One of the most important factors playing into this season is the imminent presence of La Niña, the cold phase of the eastern equatorial Pacific Ocean. La Niña tends to decrease the wind shear over the tropical Atlantic Ocean, which is one enabling ingredient in hurricane formation.
Therefore, it is not surprising that some of the more active hurricane seasons over the past several decades were often associated with La Niña. Seasons with below-normal hurricane activity have coincided with La Niña in the past, but this has not occurred since 1978 (reut.rs/1OJQKak).
Since 1950, the only above-average hurricane season to occur during El Niño was 2004, right in the middle of a four-year stretch of anomalously warm global oceans. The following year, 2005, remains the most active Atlantic hurricane season in recorded history.
But this year, both La Niña and warm oceans side with the hurricanes. Global ocean temperatures have been breaking new record highs over the past several months, meaning that together with reduced wind shear via La Niña, the atmosphere is practically rolling out the red carpet for the procession to begin.
And the favorability does not end there, as there should be plenty of fuel available for tropical development. Year-to-date precipitation over the African Sahel has been above average, which will reduce both the availability and distribution of dry, hurricane-disruptive air into the tropics during the season.
First and foremost, in no way should this forecast incite fear. An expected above-average forecast for the hurricane season does not specify whether these storms will make landfall. But either way, there are some important implications of these storms that should be considered.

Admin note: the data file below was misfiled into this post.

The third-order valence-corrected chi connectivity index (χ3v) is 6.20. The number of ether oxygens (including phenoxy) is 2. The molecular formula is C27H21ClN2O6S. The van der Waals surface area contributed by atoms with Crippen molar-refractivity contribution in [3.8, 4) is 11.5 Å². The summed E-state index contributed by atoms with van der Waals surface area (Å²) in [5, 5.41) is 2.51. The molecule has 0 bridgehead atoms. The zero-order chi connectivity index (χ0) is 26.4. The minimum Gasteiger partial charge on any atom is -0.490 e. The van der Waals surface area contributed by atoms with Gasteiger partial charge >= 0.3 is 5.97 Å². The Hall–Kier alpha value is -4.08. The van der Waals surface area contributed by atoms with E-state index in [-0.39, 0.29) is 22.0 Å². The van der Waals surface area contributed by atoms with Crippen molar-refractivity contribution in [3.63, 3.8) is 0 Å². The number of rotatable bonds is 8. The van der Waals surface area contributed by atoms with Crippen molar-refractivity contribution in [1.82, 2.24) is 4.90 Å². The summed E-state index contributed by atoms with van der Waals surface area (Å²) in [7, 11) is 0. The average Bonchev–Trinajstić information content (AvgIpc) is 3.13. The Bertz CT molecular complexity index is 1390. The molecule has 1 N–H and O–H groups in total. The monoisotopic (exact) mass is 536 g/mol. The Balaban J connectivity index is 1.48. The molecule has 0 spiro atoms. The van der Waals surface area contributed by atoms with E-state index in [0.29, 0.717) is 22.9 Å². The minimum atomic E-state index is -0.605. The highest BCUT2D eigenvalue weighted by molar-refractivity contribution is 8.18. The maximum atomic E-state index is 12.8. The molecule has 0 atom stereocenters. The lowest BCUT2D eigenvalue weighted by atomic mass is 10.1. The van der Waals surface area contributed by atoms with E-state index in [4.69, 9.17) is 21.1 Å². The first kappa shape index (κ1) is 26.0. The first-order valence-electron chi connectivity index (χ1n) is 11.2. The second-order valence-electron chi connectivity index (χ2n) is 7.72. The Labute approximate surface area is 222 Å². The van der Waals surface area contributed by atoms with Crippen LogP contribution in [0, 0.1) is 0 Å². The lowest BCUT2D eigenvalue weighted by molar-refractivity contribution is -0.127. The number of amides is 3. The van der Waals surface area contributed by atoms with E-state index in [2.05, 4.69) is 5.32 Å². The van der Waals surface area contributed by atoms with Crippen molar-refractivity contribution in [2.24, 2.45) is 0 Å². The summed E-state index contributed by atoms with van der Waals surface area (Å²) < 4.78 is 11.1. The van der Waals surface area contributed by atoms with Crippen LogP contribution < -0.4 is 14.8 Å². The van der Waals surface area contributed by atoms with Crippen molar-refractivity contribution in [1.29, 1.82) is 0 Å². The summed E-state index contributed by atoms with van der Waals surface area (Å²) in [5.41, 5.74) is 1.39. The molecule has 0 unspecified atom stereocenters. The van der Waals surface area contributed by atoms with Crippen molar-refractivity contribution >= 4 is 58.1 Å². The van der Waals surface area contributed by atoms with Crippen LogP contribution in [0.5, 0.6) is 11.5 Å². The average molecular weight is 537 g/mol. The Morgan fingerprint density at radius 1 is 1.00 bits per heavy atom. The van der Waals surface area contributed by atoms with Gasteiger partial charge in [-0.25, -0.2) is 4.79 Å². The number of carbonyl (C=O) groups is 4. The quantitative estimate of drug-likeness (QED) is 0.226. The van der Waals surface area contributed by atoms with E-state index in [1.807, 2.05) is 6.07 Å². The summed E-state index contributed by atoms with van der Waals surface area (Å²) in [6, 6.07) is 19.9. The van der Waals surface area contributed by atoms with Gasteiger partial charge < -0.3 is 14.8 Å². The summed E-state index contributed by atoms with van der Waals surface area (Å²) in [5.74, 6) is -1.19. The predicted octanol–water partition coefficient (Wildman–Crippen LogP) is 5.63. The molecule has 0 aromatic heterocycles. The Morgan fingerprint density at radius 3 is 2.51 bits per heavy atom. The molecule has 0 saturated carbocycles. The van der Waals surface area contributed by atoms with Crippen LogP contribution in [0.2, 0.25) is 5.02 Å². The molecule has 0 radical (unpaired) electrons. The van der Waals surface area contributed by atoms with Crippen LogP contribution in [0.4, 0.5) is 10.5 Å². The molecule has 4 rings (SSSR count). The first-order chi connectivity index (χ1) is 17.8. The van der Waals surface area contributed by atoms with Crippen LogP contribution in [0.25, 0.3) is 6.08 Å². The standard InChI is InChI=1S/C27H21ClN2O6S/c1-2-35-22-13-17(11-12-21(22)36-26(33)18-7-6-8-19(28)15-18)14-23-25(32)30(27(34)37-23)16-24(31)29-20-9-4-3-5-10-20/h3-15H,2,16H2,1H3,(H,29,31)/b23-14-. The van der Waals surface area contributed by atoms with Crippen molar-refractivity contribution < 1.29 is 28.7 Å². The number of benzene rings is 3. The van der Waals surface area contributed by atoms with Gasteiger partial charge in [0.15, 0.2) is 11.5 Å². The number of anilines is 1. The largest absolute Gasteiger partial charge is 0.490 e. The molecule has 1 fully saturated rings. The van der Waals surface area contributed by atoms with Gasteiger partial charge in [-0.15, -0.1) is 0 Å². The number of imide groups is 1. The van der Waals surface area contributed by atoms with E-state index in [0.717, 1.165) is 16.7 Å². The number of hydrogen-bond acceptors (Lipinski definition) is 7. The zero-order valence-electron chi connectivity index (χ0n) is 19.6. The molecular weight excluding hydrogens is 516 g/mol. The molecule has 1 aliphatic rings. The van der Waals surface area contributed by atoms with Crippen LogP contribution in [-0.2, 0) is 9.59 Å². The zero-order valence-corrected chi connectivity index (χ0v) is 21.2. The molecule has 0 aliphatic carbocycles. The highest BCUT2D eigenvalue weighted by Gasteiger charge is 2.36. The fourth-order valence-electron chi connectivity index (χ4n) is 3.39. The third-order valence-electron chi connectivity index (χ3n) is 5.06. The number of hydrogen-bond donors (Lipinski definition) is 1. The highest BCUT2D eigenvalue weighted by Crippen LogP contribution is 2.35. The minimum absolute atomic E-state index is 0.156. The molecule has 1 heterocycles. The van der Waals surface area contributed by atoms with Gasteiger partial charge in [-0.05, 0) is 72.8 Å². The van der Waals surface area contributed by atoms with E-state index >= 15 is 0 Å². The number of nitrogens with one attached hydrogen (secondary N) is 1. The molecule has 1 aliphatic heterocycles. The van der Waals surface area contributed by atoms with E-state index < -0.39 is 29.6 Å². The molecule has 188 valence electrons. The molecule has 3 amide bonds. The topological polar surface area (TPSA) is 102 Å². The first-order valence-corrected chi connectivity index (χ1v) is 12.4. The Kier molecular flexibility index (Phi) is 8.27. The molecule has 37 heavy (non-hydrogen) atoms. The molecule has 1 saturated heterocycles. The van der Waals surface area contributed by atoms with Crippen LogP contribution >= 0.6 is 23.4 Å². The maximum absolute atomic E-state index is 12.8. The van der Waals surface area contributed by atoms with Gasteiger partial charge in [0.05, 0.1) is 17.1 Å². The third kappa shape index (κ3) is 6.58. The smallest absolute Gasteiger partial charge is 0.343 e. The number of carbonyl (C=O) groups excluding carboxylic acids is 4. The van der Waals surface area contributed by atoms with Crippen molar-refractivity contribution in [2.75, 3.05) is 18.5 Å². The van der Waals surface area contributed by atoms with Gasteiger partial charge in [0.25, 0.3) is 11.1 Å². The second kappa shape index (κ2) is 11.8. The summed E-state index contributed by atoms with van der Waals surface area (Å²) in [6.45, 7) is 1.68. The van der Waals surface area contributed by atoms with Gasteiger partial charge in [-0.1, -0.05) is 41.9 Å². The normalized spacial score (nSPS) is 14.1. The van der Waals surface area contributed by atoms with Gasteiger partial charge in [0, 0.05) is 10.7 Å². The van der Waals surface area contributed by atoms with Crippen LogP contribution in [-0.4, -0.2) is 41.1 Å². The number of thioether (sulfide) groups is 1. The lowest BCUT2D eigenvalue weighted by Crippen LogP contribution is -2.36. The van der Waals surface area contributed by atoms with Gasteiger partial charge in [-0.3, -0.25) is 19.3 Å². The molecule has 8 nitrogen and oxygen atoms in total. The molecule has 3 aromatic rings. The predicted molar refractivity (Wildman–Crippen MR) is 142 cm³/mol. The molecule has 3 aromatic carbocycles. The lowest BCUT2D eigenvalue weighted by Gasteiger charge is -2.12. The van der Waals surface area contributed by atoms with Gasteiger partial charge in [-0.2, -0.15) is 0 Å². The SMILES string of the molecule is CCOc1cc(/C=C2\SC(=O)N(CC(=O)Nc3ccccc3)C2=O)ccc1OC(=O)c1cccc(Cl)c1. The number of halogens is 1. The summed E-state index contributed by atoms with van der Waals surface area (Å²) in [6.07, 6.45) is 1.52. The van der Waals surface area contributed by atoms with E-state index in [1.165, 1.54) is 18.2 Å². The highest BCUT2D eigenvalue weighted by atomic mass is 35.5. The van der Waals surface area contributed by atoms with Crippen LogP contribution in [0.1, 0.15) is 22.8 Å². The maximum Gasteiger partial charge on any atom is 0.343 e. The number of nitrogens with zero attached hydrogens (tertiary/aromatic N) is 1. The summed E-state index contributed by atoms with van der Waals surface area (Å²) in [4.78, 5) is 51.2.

The impact on commodity markets can be significant. Oil production in the Gulf of Mexico can grind to a halt if a hurricane is expected to approach. The Energy Information Administration projected that the Gulf produced 17 percent of U.S. crude oil in 2015. This is down from 27 percent in 2003, but any tropical disturbance in the Gulf could certainly give an upward jolt to generally suppressed oil prices.
Major agricultural commodities are generally less affected by hurricanes, although there are several instances where hurricanes made a difference. One occurred during the active hurricane season of 2012 when remnants of Hurricane Isaac traveled onshore to the U.S. interior in late August and gave parched soybeans a much-needed drink amid the historic drought.
Finally, there are things that we as humans need to remember. Hurricane advisories are generally issued several days in advance of the storm, and sometimes up to a week or more, so there is almost always enough time to prepare and evacuate if necessary.
If a hurricane watch is issued, then hurricane conditions are possible within the next 48 hours. A hurricane warning denotes that hurricane conditions are expected within 36 hours.
But keeping a close eye on the news and the weather will help to anticipate these watches and warnings several days in advance. Above all, anyone living along coastal areas of the western Atlantic Basin needs to keep alert for any such hazardous conditions and should follow all recommended measures, including evacuation, in order to ensure maximum safety.
Reporting by Karen Braun in Chicago; Editing by Matthew Lewis